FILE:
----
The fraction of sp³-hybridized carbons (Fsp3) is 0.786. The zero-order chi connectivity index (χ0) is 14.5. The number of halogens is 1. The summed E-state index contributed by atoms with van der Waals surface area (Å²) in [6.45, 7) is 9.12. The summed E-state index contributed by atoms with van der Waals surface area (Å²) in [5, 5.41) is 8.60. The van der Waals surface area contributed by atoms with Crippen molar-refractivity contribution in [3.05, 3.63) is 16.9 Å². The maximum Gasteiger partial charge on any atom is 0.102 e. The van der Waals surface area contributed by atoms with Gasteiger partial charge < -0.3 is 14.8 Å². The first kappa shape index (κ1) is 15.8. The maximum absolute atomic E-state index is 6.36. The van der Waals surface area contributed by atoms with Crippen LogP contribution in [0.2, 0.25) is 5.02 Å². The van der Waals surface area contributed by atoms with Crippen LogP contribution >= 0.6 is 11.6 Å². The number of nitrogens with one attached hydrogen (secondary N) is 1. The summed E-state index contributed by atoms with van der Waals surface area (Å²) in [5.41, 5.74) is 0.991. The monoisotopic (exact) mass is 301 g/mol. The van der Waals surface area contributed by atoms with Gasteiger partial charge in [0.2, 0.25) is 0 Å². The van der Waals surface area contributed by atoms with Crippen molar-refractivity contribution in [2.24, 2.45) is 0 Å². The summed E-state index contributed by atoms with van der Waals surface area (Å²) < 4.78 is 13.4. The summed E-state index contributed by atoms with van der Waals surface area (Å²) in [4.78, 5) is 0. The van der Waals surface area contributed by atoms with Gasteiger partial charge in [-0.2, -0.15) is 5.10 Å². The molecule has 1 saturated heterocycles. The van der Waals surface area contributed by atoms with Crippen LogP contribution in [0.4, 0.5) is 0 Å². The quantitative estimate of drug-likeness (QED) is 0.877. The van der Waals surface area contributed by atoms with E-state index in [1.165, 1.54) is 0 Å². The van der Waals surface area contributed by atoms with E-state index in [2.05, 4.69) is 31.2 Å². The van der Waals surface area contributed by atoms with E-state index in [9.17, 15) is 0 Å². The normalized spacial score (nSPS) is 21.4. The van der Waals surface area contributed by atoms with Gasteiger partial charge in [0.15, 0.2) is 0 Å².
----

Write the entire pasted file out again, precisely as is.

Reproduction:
The fraction of sp³-hybridized carbons (Fsp3) is 0.786. The zero-order chi connectivity index (χ0) is 14.5. The number of halogens is 1. The summed E-state index contributed by atoms with van der Waals surface area (Å²) in [6.45, 7) is 9.12. The summed E-state index contributed by atoms with van der Waals surface area (Å²) in [5, 5.41) is 8.60. The van der Waals surface area contributed by atoms with Crippen molar-refractivity contribution in [3.05, 3.63) is 16.9 Å². The maximum Gasteiger partial charge on any atom is 0.102 e. The van der Waals surface area contributed by atoms with Gasteiger partial charge < -0.3 is 14.8 Å². The first kappa shape index (κ1) is 15.8. The maximum absolute atomic E-state index is 6.36. The van der Waals surface area contributed by atoms with Crippen LogP contribution in [0.2, 0.25) is 5.02 Å². The van der Waals surface area contributed by atoms with Crippen LogP contribution >= 0.6 is 11.6 Å². The number of nitrogens with one attached hydrogen (secondary N) is 1. The summed E-state index contributed by atoms with van der Waals surface area (Å²) in [5.41, 5.74) is 0.991. The monoisotopic (exact) mass is 301 g/mol. The van der Waals surface area contributed by atoms with Gasteiger partial charge in [0.2, 0.25) is 0 Å². The van der Waals surface area contributed by atoms with Crippen molar-refractivity contribution in [2.24, 2.45) is 0 Å². The summed E-state index contributed by atoms with van der Waals surface area (Å²) < 4.78 is 13.4. The summed E-state index contributed by atoms with van der Waals surface area (Å²) in [4.78, 5) is 0. The van der Waals surface area contributed by atoms with Gasteiger partial charge in [-0.2, -0.15) is 5.10 Å². The molecule has 1 saturated heterocycles. The van der Waals surface area contributed by atoms with Crippen LogP contribution in [0.4, 0.5) is 0 Å². The quantitative estimate of drug-likeness (QED) is 0.877. The van der Waals surface area contributed by atoms with E-state index in [1.165, 1.54) is 0 Å². The van der Waals surface area contributed by atoms with E-state index in [2.05, 4.69) is 31.2 Å². The van der Waals surface area contributed by atoms with E-state index in [9.17, 15) is 0 Å². The normalized spacial score (nSPS) is 21.4. The van der Waals surface area contributed by atoms with Gasteiger partial charge in [0.15, 0.2) is 0 Å².